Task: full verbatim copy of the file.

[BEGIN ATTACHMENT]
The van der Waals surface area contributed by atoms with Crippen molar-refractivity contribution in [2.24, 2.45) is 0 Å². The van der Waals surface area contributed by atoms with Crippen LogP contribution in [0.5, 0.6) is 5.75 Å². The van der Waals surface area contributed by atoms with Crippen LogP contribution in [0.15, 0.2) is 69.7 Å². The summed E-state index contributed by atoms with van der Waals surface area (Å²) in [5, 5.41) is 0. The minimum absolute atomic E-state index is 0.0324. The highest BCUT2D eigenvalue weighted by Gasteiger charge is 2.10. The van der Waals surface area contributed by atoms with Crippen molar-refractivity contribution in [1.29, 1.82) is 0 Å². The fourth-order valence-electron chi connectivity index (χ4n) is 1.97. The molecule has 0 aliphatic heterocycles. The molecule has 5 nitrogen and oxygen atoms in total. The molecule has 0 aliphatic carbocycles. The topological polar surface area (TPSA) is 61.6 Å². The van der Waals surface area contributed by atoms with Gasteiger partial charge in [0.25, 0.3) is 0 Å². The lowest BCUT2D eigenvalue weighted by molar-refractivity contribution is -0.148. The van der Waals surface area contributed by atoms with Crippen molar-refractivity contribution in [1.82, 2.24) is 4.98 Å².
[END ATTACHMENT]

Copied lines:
The van der Waals surface area contributed by atoms with Crippen molar-refractivity contribution in [2.24, 2.45) is 0 Å². The van der Waals surface area contributed by atoms with Crippen LogP contribution in [0.5, 0.6) is 5.75 Å². The van der Waals surface area contributed by atoms with Crippen LogP contribution in [0.15, 0.2) is 69.7 Å². The summed E-state index contributed by atoms with van der Waals surface area (Å²) in [5, 5.41) is 0. The minimum absolute atomic E-state index is 0.0324. The highest BCUT2D eigenvalue weighted by Gasteiger charge is 2.10. The van der Waals surface area contributed by atoms with Crippen molar-refractivity contribution in [1.29, 1.82) is 0 Å². The fourth-order valence-electron chi connectivity index (χ4n) is 1.97. The molecule has 0 aliphatic heterocycles. The molecule has 5 nitrogen and oxygen atoms in total. The molecule has 0 aliphatic carbocycles. The topological polar surface area (TPSA) is 61.6 Å². The van der Waals surface area contributed by atoms with Gasteiger partial charge in [0.25, 0.3) is 0 Å². The lowest BCUT2D eigenvalue weighted by molar-refractivity contribution is -0.148. The van der Waals surface area contributed by atoms with Crippen molar-refractivity contribution in [1.82, 2.24) is 4.98 Å².